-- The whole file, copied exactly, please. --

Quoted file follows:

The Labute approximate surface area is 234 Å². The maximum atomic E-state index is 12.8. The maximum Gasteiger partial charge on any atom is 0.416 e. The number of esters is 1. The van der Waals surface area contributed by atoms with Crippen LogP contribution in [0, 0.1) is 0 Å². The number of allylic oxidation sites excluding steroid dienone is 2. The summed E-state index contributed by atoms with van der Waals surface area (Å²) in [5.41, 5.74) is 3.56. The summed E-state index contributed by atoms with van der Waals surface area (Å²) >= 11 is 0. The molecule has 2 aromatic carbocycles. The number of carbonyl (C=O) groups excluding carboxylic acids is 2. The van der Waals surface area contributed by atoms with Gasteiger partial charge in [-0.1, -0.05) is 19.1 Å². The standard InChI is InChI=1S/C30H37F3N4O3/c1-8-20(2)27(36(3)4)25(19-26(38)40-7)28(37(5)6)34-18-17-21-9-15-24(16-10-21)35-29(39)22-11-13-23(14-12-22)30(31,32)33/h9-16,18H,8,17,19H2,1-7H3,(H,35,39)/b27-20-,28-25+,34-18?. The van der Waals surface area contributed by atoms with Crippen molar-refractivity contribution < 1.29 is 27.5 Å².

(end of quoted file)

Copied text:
The Labute approximate surface area is 234 Å². The maximum atomic E-state index is 12.8. The maximum Gasteiger partial charge on any atom is 0.416 e. The number of esters is 1. The van der Waals surface area contributed by atoms with Crippen LogP contribution in [0, 0.1) is 0 Å². The number of allylic oxidation sites excluding steroid dienone is 2. The summed E-state index contributed by atoms with van der Waals surface area (Å²) in [5.41, 5.74) is 3.56. The summed E-state index contributed by atoms with van der Waals surface area (Å²) >= 11 is 0. The molecule has 2 aromatic carbocycles. The number of carbonyl (C=O) groups excluding carboxylic acids is 2. The van der Waals surface area contributed by atoms with Gasteiger partial charge in [-0.1, -0.05) is 19.1 Å². The standard InChI is InChI=1S/C30H37F3N4O3/c1-8-20(2)27(36(3)4)25(19-26(38)40-7)28(37(5)6)34-18-17-21-9-15-24(16-10-21)35-29(39)22-11-13-23(14-12-22)30(31,32)33/h9-16,18H,8,17,19H2,1-7H3,(H,35,39)/b27-20-,28-25+,34-18?. The van der Waals surface area contributed by atoms with Crippen molar-refractivity contribution < 1.29 is 27.5 Å².